The 2020 Supercheap Auto Bathurst 1000 will be the finale for this year’s COVID-interrupted Supercars season, as well as the last for the Holden Racing Team, which will cease to be after this weekend’s event.
While Holden Commodores will continue to race in 2021 (two thirds of the current Supercars grid are made up of ZB Commodores), the Holden Racing Team won’t. For Triple Eight Race Engineering, Bathurst will mark the end of their stint as the official factory team, which started back in 2017 and followed a Holden connection that started back to 2010 after they switched from FG Falcons to VE Commodores.
“It was a big moment when we rolled out the Commodores in Abu Dhabi for the first race of 2010 and finished one-two,” recalled Roland Dane, Triple Eight’s team principal.
Triple Eight went on to win the teams’ championship that year, in a season where they not only comfortably outpointed archrival Ford teams, but the factory Holden Racing Team, too.
In the next four years, Triple Eight would do ‘the double’ – drivers’ and teams’ championships - as well as achieving a Bathurst 1000 win in 2012.
Triple Eight would win the teams’ championship again in 2015, as well as that year’s Bathurst 1000, followed by teams’ and drivers’ titles in 2016.The team’s runaway victory that year led to Holden transferring their backing to Triple Eight and the title of the official Holden Racing Team in 2017.
Jamie Whincup would secure the 2017 Supercars drivers’ title for Triple Eight/Red Bull HRT in 2017, with another teams’ title following in 2018.
Dane, always the pragmatist, acknowledged that Holden’s passing is indicative of the ever-changing motorsport landscape.
“Eras come and eras go in motor sport – that’s life,” Dane mused. “(But) clearly there is a lot of Australian motor sporting history associated with Holden, going back to the 1960s, which we respect.”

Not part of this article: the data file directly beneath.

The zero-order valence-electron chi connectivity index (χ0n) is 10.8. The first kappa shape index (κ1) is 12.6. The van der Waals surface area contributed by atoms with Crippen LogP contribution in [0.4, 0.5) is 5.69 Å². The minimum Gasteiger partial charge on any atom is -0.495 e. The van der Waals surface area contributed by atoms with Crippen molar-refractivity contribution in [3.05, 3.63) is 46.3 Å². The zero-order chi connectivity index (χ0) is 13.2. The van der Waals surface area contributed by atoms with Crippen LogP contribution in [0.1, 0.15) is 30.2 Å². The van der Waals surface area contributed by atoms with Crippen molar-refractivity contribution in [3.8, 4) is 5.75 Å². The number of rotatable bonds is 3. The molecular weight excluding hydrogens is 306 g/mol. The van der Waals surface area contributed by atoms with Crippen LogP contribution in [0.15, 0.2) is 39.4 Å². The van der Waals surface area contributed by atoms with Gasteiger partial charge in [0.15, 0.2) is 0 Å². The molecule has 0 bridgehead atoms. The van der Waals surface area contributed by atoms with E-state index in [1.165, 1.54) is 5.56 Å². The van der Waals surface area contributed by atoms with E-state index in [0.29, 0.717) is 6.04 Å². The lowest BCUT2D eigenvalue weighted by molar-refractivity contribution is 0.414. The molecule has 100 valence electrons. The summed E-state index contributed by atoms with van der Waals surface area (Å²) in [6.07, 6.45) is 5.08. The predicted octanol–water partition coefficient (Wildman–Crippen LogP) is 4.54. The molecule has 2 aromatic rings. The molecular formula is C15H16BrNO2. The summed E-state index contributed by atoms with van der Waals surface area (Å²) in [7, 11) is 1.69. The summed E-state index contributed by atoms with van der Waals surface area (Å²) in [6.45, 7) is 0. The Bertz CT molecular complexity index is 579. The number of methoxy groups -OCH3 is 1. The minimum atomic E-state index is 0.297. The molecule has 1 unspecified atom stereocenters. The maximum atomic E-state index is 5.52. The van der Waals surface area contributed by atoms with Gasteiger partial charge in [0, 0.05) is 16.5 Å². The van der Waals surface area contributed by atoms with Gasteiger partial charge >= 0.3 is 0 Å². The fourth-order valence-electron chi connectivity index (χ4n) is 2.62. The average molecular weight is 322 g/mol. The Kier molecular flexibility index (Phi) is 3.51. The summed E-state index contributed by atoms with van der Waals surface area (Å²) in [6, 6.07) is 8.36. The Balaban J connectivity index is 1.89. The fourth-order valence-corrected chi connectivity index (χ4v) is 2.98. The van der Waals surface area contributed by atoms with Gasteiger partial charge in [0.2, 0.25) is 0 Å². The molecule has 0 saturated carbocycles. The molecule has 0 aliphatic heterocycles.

While commiserations are perhaps more appropriate, GM-Holden says celebrations are planned for pitlane at Bathurst this weekend, but COVID restrictions around crowd numbers (only 4,000 fans will be allowed) and social distancing mean a major send-off is unlikely.
“Going into the final Holden ‘factory’ Bathurst race together, we want to again thank Triple Eight Race Engineering, and all our wonderful supporters, drivers, engineers, dealers, commercial partners, marketers and everyone who contributed to Holden’s motor sport successes going back to the 48-215 ‘humpy’,” said GM Holden Interim Chairman and Managing Director Kristian Aquilina.
“Whilst it’s an emotional time, these people helped make Holden the cultural icon that it is. Holden’s motorsport history transcends the track, leaving an indelible mark on Australian and New Zealand life.
“We also want to reassure our 1.6 million Holden owners that Holden will be providing parts and service for at least 10 years.
“Ultimately, our customers and fans made Holden what it is – something we can all be proud of.”